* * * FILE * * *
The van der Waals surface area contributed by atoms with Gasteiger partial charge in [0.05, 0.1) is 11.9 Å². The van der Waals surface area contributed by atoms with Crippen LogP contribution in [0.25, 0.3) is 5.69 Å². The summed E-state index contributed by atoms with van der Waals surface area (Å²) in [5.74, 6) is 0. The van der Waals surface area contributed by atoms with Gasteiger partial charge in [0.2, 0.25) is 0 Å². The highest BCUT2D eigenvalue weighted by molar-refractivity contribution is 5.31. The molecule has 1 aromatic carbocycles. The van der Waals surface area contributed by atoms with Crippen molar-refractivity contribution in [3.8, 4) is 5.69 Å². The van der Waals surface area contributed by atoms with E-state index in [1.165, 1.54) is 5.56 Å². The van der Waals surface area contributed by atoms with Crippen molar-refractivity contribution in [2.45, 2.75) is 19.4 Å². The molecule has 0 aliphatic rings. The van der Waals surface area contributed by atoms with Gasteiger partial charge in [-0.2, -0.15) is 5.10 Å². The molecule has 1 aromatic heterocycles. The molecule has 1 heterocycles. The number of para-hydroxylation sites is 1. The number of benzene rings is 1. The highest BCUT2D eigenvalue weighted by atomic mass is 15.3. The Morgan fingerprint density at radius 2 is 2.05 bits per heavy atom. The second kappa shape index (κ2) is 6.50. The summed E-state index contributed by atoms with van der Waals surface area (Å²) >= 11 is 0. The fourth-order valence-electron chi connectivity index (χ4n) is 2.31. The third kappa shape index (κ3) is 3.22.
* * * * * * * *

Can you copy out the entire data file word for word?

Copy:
The van der Waals surface area contributed by atoms with Gasteiger partial charge in [0.05, 0.1) is 11.9 Å². The van der Waals surface area contributed by atoms with Crippen LogP contribution in [0.25, 0.3) is 5.69 Å². The summed E-state index contributed by atoms with van der Waals surface area (Å²) in [5.74, 6) is 0. The van der Waals surface area contributed by atoms with Gasteiger partial charge in [0.2, 0.25) is 0 Å². The highest BCUT2D eigenvalue weighted by molar-refractivity contribution is 5.31. The molecule has 1 aromatic carbocycles. The van der Waals surface area contributed by atoms with Crippen molar-refractivity contribution in [3.8, 4) is 5.69 Å². The van der Waals surface area contributed by atoms with E-state index in [1.165, 1.54) is 5.56 Å². The van der Waals surface area contributed by atoms with Crippen molar-refractivity contribution in [2.45, 2.75) is 19.4 Å². The molecule has 0 aliphatic rings. The van der Waals surface area contributed by atoms with Gasteiger partial charge in [-0.2, -0.15) is 5.10 Å². The molecule has 1 aromatic heterocycles. The molecule has 1 heterocycles. The number of para-hydroxylation sites is 1. The number of benzene rings is 1. The highest BCUT2D eigenvalue weighted by atomic mass is 15.3. The Morgan fingerprint density at radius 2 is 2.05 bits per heavy atom. The second kappa shape index (κ2) is 6.50. The summed E-state index contributed by atoms with van der Waals surface area (Å²) >= 11 is 0. The fourth-order valence-electron chi connectivity index (χ4n) is 2.31. The third kappa shape index (κ3) is 3.22.